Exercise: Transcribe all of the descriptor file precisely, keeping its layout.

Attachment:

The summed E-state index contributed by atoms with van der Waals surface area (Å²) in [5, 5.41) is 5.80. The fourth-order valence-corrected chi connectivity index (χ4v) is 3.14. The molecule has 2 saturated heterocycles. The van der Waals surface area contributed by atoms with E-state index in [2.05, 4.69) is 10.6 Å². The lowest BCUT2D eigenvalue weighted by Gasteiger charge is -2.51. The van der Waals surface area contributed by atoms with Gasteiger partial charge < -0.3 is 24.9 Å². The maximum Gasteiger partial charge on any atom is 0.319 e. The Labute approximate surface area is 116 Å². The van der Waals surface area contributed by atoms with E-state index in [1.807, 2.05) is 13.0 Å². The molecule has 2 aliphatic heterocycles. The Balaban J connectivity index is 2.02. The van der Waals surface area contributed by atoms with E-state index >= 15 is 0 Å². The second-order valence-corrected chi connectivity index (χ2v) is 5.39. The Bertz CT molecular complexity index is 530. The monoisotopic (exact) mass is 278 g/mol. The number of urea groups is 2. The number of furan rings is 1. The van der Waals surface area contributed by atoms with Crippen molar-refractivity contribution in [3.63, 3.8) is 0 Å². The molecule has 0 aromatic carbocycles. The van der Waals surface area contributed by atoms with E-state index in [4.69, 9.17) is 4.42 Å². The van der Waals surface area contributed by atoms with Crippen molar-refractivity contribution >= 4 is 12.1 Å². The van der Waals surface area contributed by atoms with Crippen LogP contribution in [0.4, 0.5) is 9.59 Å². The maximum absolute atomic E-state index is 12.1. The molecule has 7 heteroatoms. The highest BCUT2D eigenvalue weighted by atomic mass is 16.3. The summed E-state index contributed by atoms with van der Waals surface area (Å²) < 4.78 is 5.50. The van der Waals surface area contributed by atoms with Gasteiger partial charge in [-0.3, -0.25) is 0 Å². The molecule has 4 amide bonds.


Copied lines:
The summed E-state index contributed by atoms with van der Waals surface area (Å²) in [5, 5.41) is 5.80. The fourth-order valence-corrected chi connectivity index (χ4v) is 3.14. The molecule has 2 saturated heterocycles. The van der Waals surface area contributed by atoms with E-state index in [2.05, 4.69) is 10.6 Å². The lowest BCUT2D eigenvalue weighted by Gasteiger charge is -2.51. The van der Waals surface area contributed by atoms with Gasteiger partial charge < -0.3 is 24.9 Å². The maximum Gasteiger partial charge on any atom is 0.319 e. The Labute approximate surface area is 116 Å². The van der Waals surface area contributed by atoms with E-state index in [1.807, 2.05) is 13.0 Å². The molecule has 2 aliphatic heterocycles. The Balaban J connectivity index is 2.02. The van der Waals surface area contributed by atoms with E-state index >= 15 is 0 Å². The second-order valence-corrected chi connectivity index (χ2v) is 5.39. The Bertz CT molecular complexity index is 530. The monoisotopic (exact) mass is 278 g/mol. The number of urea groups is 2. The number of furan rings is 1. The van der Waals surface area contributed by atoms with Crippen molar-refractivity contribution in [3.63, 3.8) is 0 Å². The molecule has 0 aromatic carbocycles. The van der Waals surface area contributed by atoms with E-state index in [4.69, 9.17) is 4.42 Å². The van der Waals surface area contributed by atoms with Crippen molar-refractivity contribution >= 4 is 12.1 Å². The van der Waals surface area contributed by atoms with Crippen LogP contribution in [0.4, 0.5) is 9.59 Å². The maximum absolute atomic E-state index is 12.1. The molecule has 7 heteroatoms. The highest BCUT2D eigenvalue weighted by atomic mass is 16.3. The summed E-state index contributed by atoms with van der Waals surface area (Å²) < 4.78 is 5.50. The van der Waals surface area contributed by atoms with Gasteiger partial charge in [-0.3, -0.25) is 0 Å². The molecule has 4 amide bonds.